Monday 9 November 2015

The Ideal Teacher

Without relationships, you can not learn. For me, you can't be a great teacher without developing a personal connection. There is so much depth to our students that on any given day something just might not be sitting right with them. This could impair any learning that would hopefully take place during a lesson. However, when students know they have a safe and secure environment with a teacher who actually cares, they are more likely to open up and work through whatever is going on to allow the learning to then take place.
When I think back to my favourite teachers at school growing up, it had nothing to do with the content they taught me (though I’m sure they were amazing at teaching) but rather how they made me felt. Just like in any relationship, it is the small things that make a difference and remembered. My ninth grade teacher not only showed up to a funeral of a family member but she also remembered every year throughout high school. My fourth-grade teacher helped me understand what it was like to overcome challenges and be resilient. My ballet teacher would sit and talk after a class about everything in life just because she cared. Not only were these meaningful conversations and experiences for me but this also translated into how we interacted inside the classroom. These are the teachers who have taught me most about what it is to be a teacher, how to teach and how to be a person you can be proud of.
Through reflection, this reminds me of Maslow's hierarchy of needs. Students need to feel safe, to need to know that harm will not come to them and that they are allowed to be who they are without laughter directed at them. Our students need to be able to come to school feeling warm, clothed and with food in their stomachs. Our students need to feel like they belong to a community where individual differences are celebrated. Our students need to know that their teachers care. As students develop their basic needs and their self-esteem is boosted, it is then that the student is able to let their guard down to learning.
In the Durham District School Board in Canada during my student teacher practicum, I assisted with a morning breakfast club for students from low socioeconomic backgrounds who may not have had another opportunity to start the day with a bit of food. These kinds of programmes within schools not only help to satisfy the basic needs of students but also helps to build the relationships with the students. When a student sees a teacher coming in early to make sure they have food there is this unspoken mutual respect that instantly appears. Even further when a teacher can then sit down beside the student and have a conversation with them before school. No longer is the teacher seen as just the teacher but more of an equal which allows students to break down barriers and develop a sense of comfort.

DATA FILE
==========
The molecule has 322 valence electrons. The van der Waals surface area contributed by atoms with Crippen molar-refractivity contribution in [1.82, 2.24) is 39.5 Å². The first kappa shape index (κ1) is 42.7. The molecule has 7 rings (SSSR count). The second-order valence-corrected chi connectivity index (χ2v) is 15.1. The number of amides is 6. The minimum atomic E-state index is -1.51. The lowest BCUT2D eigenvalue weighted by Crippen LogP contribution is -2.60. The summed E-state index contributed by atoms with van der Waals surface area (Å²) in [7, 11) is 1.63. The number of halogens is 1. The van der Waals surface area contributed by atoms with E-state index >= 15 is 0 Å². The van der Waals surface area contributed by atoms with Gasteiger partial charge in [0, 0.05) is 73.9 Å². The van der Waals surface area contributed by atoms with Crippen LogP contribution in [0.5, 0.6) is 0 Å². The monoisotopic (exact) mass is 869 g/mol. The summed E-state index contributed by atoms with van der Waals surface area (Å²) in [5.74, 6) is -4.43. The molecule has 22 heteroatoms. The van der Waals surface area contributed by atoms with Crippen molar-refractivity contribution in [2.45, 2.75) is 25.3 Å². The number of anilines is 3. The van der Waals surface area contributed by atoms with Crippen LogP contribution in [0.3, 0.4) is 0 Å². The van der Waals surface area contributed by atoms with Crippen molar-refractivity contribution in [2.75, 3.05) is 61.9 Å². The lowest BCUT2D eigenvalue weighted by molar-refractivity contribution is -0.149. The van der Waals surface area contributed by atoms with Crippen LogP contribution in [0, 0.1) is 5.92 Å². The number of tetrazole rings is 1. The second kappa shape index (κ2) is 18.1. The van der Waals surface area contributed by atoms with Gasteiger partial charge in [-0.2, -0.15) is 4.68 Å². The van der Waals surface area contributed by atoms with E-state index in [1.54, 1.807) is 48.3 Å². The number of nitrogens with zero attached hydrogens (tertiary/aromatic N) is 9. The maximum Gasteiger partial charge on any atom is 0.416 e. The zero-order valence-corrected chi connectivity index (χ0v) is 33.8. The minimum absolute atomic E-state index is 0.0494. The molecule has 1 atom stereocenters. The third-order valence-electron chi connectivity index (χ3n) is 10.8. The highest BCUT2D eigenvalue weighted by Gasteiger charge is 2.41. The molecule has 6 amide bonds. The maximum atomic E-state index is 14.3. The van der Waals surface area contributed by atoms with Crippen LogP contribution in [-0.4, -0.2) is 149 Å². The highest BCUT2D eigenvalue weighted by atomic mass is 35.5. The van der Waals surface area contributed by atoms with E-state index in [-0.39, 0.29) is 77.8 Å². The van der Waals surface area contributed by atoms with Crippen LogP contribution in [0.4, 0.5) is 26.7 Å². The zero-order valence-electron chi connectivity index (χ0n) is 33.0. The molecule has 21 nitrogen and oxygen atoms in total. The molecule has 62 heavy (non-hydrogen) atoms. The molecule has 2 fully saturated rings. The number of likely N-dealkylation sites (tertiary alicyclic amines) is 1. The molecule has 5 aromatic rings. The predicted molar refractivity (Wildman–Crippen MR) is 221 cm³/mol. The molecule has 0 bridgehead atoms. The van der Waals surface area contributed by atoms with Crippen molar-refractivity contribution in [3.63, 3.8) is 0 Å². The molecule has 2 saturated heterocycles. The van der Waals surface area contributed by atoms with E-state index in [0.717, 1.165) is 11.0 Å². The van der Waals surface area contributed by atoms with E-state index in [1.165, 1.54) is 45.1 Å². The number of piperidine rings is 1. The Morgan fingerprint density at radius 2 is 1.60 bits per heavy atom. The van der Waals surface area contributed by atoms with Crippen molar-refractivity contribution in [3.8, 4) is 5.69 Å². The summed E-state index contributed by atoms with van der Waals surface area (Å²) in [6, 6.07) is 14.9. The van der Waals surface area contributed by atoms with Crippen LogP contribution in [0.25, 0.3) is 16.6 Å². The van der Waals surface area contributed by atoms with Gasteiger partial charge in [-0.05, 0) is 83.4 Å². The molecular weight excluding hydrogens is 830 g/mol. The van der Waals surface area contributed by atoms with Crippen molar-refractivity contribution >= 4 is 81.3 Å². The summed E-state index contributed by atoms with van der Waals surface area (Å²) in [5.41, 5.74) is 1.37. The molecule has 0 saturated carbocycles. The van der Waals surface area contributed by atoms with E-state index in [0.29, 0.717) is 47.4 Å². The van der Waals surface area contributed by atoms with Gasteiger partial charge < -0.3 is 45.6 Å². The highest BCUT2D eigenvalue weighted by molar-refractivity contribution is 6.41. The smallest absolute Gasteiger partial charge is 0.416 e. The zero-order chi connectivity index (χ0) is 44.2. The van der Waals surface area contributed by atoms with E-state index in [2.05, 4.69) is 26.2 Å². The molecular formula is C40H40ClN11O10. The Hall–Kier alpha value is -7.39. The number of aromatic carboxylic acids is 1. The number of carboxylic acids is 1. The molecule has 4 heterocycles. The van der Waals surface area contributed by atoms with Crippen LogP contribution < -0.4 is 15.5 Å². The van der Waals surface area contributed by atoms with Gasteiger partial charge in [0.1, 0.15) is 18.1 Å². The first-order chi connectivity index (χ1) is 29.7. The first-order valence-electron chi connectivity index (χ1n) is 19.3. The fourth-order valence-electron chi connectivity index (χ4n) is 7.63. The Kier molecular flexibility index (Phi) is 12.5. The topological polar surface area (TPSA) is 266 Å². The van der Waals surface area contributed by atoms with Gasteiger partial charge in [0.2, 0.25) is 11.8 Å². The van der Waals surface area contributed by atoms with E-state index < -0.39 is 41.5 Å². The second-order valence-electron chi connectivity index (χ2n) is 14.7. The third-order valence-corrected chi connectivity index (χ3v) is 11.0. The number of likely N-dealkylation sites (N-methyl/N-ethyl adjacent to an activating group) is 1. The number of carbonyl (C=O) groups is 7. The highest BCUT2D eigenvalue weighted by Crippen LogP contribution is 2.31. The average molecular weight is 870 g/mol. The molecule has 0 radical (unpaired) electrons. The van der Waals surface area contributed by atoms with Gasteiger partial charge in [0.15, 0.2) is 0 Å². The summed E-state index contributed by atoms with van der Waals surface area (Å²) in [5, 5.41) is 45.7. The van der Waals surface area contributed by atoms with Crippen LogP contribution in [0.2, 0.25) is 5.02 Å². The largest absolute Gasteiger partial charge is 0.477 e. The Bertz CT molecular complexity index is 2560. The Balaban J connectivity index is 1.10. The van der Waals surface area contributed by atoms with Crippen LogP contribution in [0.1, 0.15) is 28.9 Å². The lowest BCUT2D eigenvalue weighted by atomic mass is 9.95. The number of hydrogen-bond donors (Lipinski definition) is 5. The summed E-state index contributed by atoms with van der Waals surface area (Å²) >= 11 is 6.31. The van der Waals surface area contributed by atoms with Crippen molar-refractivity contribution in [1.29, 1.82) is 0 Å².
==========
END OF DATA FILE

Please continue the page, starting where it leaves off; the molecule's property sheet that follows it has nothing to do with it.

I currently work at an international school so things like a breakfast club will never exist at my school. However, even while a student’s home life might have some of the lower needs taken care of, students still need to feel safe and cared for in order to be able to learn. So much of my job revolves around pastoral care and well being of my students. One of the things I have done in my class for the past two years is have a weekly email programme as part of my writing programme. Students are required to write an email to me each week through their student accounts about one of the given topics or anything else they may wish to share. This has allowed students another way to feel comfortable talking to me about things that are happening at school and in their life. Sometimes it is not always easy to have conversations face to face but with the barrier of a computer screen, you can learn a lot about the person on the other end. I have had my students write to me from everything from homework issues, fights with classmates, the death of pets, best friends leaving the country, grandparents that are ill and much more. Would these conversations have come up inside the classroom? Maybe, maybe not. But what I do know is that having the dialogue through email made my learning environment a safe space for any conversation whenever they needed it. Even in the summer, I still sometimes get a few emails from my students showing me that to them, that connection was important to them and in helping them grow.

It is not good enough to just be a teacher who knows the curriculum if you cannot connect to your students to deliver the content in a meaningful way. The only way you can learn what will be engaging for your students is if you take the time to get to know them.  
If you are interested in reading more about the email programme I implemented, please feel free to view the following resource I created:
Huitt, W. (2007). Maslow's hierarchy of needs. Educational Psychology Interactive. Valdosta, GA: Valdosta State University. Retrieved [August 10,2015] from,

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